Employment Law

Need employment law advice? Your employee’s hungry attorney knows the latest on employment at will, reasonable accommodations, and more.

Minimize employer liability, optimize labor relations, bullet-proof your employee handbook and update your knowledge of ADA guidelines with our employment law advice.

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Fine Fare Supermarkets faces $62,000 in fines after OSHA inspectors found that all five emergency exits at a store in Brooklyn were kept locked during the night shift. OSHA standards require employees to be able to open an exit route door from inside at all times, without keys, tools or special knowledge.

A horrific accident that killed a worker in March 2011 has led to $186,300 in fines for Refuse Recycling, based in Marietta. Inspectors from OSHA were called to the plant after an employee was found dead inside a rotating drum that screens recyclables from other refuse.

Gov. Jerry Brown recently signed bills enacting several new em­­ployment statutes. Each becomes effective Jan. 1, 2012. Here’s how the new laws affect private employers.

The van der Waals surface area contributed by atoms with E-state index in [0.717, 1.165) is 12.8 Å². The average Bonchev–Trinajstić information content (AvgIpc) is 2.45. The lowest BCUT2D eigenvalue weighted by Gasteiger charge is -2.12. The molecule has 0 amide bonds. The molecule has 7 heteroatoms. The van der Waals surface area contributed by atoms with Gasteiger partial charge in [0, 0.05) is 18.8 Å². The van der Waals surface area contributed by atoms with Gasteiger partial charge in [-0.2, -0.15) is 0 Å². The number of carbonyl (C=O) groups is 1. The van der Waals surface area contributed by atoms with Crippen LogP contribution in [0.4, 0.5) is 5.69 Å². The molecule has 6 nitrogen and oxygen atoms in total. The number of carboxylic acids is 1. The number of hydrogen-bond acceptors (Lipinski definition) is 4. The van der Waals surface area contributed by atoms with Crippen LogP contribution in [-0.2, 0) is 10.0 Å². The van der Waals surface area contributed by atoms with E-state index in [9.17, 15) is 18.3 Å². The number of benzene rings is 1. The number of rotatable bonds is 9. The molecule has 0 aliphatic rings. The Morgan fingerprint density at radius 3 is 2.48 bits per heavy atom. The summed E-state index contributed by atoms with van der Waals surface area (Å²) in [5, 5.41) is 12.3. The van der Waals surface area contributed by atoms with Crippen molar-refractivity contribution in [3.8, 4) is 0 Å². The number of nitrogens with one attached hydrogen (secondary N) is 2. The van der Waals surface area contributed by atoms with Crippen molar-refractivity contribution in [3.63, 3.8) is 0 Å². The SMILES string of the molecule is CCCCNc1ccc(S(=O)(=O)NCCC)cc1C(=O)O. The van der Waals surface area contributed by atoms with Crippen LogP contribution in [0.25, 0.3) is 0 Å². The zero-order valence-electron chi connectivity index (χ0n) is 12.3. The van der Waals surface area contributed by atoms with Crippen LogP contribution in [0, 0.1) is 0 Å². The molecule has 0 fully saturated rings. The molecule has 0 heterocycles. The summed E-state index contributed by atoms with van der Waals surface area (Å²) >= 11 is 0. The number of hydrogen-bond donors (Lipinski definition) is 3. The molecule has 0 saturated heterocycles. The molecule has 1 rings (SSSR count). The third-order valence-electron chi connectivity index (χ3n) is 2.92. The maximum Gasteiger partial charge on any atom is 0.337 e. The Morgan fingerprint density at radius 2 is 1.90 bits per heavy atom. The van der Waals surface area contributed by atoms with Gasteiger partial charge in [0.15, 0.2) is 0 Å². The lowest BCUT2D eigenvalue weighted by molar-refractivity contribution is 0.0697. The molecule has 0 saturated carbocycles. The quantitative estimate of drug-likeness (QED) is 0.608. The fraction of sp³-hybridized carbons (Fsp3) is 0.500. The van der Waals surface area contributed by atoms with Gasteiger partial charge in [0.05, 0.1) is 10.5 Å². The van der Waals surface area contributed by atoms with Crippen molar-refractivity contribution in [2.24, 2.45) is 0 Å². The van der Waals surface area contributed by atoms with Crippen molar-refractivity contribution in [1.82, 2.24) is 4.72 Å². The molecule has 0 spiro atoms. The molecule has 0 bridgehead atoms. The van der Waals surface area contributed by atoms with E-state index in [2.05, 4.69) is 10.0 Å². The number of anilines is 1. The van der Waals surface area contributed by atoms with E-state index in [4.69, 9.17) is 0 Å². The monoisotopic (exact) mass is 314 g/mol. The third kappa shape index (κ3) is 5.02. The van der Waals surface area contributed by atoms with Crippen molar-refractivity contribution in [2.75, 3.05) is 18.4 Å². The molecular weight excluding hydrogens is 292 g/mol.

Businesses come and go, especially during tough economic times. But sometimes companies just change names and corporate status, while essentially remaining the same entity. That doesn’t mean their legal obligations just disappear.
When disgruntled applicants or former employees file frivolous lawsuits, they often act as their own lawyers in court. So-called pro se litigants can’t go far unless the court agrees to waive their court fees. To stop meritless cases from clogging up appeals dockets, more and more federal judges are refusing to waive court fees.
Q. I’m aware that California law generally does not allow employers to use noncompete agreements. Are there any noncompete agreements that California courts will enforce?
From electronic employment veri­­fication to maternity insurance, Cali­fornia employers have new issues to consider, following recent enactment of these laws:

While legal problems can crop up during an employee’s tenure, the two events that carry the most legal risk for employers are the hiring and the departure of an employee. Hiring discrimination lawsuits are particularly dangerous. To stay out of court, managers should build their hiring process around these principles:

While in your employ, an employee has an absolute duty to act in your best interests, and not to act in the interests of anyone else in a way that is contrary to yours. The "duty of loyalty" prohibits employees from taking certain competitive actions while still working for you. Here's how to limit the damage from an employee-turned-competitor:

Just the facts, ma'am. Your employee handbooks should clearly state your organization's rules and benefits without including any excess or superfluous language. If you embellish the document with needless explanations, you may end up eating your words ...